Modernity is often defined in terms of humanism, either as a way of saluting the birth of 'man' or as a way of announcing his death. But this habit itself is modern, because it remains asymmetrical. It overlooks the simultaneous birth of 'nonhumanity' - things, or objects, or beasts - and the equally strange beginning of a crossed-out God, relegated to the sidelines. Modernity arises first from the conjoined creation of those three entities, and then from the masking of the conjoined birth and the separate treatment of the three communities while, underneath, hybrids continue to multiply as an effect of this separate treatment. The double separation is what we have to reconstruct: the separation between humans and nonhumans on the one hand, and between what happens 'above' and what happens 'below' on the other.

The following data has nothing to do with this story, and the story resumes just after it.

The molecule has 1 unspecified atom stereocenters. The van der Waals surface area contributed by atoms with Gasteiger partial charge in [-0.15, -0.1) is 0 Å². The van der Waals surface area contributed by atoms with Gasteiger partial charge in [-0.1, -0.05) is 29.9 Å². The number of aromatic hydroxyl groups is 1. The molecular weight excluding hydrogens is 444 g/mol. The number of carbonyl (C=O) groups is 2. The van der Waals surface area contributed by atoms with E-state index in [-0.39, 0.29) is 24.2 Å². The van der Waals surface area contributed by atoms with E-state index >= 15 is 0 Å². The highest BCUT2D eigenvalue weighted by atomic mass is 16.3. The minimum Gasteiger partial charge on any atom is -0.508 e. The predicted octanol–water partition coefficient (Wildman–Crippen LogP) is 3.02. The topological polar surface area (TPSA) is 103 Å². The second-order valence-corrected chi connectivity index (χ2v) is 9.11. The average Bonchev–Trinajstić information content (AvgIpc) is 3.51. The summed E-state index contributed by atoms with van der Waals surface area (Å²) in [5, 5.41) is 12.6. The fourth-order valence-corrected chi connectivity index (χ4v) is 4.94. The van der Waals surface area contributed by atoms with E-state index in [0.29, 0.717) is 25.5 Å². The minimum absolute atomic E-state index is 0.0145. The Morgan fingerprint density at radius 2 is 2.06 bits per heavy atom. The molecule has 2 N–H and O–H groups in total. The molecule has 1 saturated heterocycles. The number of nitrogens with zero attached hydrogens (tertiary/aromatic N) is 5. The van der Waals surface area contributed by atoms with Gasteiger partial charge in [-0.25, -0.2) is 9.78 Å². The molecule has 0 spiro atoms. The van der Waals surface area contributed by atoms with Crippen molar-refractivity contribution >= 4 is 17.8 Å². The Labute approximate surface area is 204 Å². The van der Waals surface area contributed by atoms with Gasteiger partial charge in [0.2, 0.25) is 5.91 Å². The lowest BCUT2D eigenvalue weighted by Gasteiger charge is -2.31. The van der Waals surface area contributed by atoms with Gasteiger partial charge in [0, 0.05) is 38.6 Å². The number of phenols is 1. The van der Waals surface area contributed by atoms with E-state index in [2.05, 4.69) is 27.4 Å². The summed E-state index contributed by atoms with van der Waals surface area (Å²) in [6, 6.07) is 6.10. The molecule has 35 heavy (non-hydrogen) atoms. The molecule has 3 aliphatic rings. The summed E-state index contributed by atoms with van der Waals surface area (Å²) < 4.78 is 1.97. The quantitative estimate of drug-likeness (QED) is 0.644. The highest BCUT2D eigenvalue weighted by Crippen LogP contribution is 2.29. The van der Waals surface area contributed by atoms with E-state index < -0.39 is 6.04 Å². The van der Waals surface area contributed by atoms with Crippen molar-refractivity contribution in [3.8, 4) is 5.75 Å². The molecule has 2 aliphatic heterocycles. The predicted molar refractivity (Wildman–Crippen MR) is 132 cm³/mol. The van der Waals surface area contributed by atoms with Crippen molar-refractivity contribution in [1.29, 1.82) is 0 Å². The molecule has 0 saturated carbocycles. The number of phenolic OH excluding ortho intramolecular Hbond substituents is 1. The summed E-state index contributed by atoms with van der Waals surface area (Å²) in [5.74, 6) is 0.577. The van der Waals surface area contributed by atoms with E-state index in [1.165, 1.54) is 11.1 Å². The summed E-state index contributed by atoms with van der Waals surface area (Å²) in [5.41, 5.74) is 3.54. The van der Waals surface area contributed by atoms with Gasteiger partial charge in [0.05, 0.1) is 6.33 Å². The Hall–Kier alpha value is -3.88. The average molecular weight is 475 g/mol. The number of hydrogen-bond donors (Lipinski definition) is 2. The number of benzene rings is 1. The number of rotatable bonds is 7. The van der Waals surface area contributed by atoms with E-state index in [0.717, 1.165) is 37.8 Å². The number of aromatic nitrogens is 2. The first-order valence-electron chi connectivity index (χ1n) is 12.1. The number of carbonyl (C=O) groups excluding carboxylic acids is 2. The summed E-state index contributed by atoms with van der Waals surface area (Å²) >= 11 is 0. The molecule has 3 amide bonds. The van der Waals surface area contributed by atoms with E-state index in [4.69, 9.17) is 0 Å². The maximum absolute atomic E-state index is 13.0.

~ Bruno Latour, We Have  Never Been Modern